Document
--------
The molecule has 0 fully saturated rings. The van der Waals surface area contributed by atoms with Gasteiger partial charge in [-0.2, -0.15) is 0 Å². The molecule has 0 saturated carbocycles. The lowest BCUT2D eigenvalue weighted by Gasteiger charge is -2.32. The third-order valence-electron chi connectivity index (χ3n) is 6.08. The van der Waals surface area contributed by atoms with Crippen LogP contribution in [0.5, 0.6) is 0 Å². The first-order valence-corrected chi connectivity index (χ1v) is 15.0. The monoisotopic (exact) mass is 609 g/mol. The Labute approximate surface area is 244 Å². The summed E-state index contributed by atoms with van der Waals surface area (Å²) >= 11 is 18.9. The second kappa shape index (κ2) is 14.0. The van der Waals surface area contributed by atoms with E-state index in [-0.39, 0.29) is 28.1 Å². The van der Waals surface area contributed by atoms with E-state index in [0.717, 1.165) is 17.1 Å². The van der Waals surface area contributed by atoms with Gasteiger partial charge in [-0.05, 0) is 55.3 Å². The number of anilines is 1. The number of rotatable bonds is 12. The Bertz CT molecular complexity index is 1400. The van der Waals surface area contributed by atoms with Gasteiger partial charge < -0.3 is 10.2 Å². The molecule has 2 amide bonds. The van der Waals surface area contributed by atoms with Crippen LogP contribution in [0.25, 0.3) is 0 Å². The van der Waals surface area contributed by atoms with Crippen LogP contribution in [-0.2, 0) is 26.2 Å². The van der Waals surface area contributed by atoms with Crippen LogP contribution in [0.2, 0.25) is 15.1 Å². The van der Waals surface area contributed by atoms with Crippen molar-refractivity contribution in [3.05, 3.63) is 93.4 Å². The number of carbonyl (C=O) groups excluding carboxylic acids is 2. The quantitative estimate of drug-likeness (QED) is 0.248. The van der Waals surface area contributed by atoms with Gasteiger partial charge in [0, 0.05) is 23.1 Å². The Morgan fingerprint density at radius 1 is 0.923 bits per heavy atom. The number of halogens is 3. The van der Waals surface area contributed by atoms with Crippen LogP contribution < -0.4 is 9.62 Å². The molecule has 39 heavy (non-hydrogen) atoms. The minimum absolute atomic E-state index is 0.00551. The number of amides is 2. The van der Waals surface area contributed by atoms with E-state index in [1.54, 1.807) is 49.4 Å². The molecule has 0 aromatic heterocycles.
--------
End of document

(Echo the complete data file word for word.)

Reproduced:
The molecule has 0 fully saturated rings. The van der Waals surface area contributed by atoms with Gasteiger partial charge in [-0.2, -0.15) is 0 Å². The molecule has 0 saturated carbocycles. The lowest BCUT2D eigenvalue weighted by Gasteiger charge is -2.32. The third-order valence-electron chi connectivity index (χ3n) is 6.08. The van der Waals surface area contributed by atoms with Crippen LogP contribution in [0.5, 0.6) is 0 Å². The first-order valence-corrected chi connectivity index (χ1v) is 15.0. The monoisotopic (exact) mass is 609 g/mol. The Labute approximate surface area is 244 Å². The summed E-state index contributed by atoms with van der Waals surface area (Å²) >= 11 is 18.9. The second kappa shape index (κ2) is 14.0. The van der Waals surface area contributed by atoms with E-state index in [-0.39, 0.29) is 28.1 Å². The van der Waals surface area contributed by atoms with E-state index in [0.717, 1.165) is 17.1 Å². The van der Waals surface area contributed by atoms with Gasteiger partial charge in [-0.05, 0) is 55.3 Å². The number of anilines is 1. The number of rotatable bonds is 12. The Bertz CT molecular complexity index is 1400. The van der Waals surface area contributed by atoms with Gasteiger partial charge < -0.3 is 10.2 Å². The molecule has 2 amide bonds. The van der Waals surface area contributed by atoms with Crippen LogP contribution in [0.25, 0.3) is 0 Å². The van der Waals surface area contributed by atoms with Crippen LogP contribution in [-0.2, 0) is 26.2 Å². The van der Waals surface area contributed by atoms with Crippen LogP contribution in [0.2, 0.25) is 15.1 Å². The van der Waals surface area contributed by atoms with Crippen molar-refractivity contribution in [3.05, 3.63) is 93.4 Å². The number of carbonyl (C=O) groups excluding carboxylic acids is 2. The quantitative estimate of drug-likeness (QED) is 0.248. The van der Waals surface area contributed by atoms with Gasteiger partial charge in [0, 0.05) is 23.1 Å². The Morgan fingerprint density at radius 1 is 0.923 bits per heavy atom. The number of halogens is 3. The van der Waals surface area contributed by atoms with Crippen LogP contribution < -0.4 is 9.62 Å². The molecule has 39 heavy (non-hydrogen) atoms. The minimum absolute atomic E-state index is 0.00551. The number of amides is 2. The van der Waals surface area contributed by atoms with E-state index in [1.54, 1.807) is 49.4 Å². The molecule has 0 aromatic heterocycles.